Interest rates

As you compare pensioner car loans, you may receive different interest rates from lenders as a result of your financial situation. Lenders charge less competitive rates on loans that are seen as higher risk. If you are a pensioner and you own assets, these can be used as security on a car loan to reduce the interest rate you pay as they lower the risk to the lender. And remember, most lenders will also charge fees on top of interest, so consider comparing different comparison rates for a better idea of the overall cost of the loan.

Budget capabilities

Before you decide on how much you want to borrow, be sensible about your budget. Look at your pension payments against your expenses and be honest with yourself about how much you can afford to repay. Assess your repayment capabilities prior to making any applications to check that repaying a loan is feasible. RateCity's car loan repayment calculator may come in handy here.

How can you apply for a pensioner car loan 

If you qualify for a pensioner car loan, the next step is to conduct a thorough comparison of car loans from various lenders. 

Before you apply, make sure you meet the lender requirements for the loan of your choice. This is because if you are rejected from a car loan application, it may negatively impact your credit score. 

You might also like to consider calling the lender or a financial broker before you make a decision.

What do lenders look for when approving a pensioner car loan? 

As with all loans, lenders assess your financial situation before they agree to finance the purchase of your car.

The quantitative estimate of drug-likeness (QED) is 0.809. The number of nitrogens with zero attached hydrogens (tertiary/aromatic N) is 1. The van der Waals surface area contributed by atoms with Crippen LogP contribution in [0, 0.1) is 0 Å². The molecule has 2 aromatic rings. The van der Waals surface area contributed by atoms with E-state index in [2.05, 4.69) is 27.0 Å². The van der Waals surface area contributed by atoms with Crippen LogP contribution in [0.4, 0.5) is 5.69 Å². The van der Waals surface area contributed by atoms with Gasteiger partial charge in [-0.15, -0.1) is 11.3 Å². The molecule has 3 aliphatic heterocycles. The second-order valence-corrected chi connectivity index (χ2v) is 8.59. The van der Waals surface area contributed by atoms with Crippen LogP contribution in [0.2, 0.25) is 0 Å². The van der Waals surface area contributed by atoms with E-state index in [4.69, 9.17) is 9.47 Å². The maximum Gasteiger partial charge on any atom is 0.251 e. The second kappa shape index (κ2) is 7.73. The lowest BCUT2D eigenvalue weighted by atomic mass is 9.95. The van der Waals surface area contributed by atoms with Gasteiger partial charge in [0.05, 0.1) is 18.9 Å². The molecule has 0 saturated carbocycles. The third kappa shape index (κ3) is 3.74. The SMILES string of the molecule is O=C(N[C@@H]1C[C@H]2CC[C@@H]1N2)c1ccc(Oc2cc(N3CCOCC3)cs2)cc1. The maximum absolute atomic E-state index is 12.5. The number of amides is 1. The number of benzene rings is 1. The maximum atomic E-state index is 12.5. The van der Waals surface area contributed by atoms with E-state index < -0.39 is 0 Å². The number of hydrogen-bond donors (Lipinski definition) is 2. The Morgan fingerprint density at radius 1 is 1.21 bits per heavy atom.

When assessing your situation, lenders will look at: 

  • What type of pension you receive  
  • The ‘income’ you receive from pension payments
  • Your credit history - this accounts for both good and bad credit events  
  • The value of your assets (including your home, if you own one)
  • Your residency status - whether you are a permanent Australian resident or citizen
  • The proposed loan amount, and your ability to repay the principal loan amount
  • The proposed loan term, and your ability to repay the interest on that loan

How do you improve your chances of being approved for a pensioner car loan?

  • Save for a deposit: If you are able to save a deposit before applying for a car loan, you can reduce the total amount you need to borrow. This will reduce the overall interest you will repay over your loan term, and you will show your ability to save. 
  • Use an asset as collateral: You are more likely to be accepted for a car loan if you have an asset you can use as security against the loan. This reduces the risk to the lender, as they can recoup their losses by selling the asset you use as collateral. This can also result in lower interest rates on your pensioner car loan.

How do you choose the right pensioner car loan for you?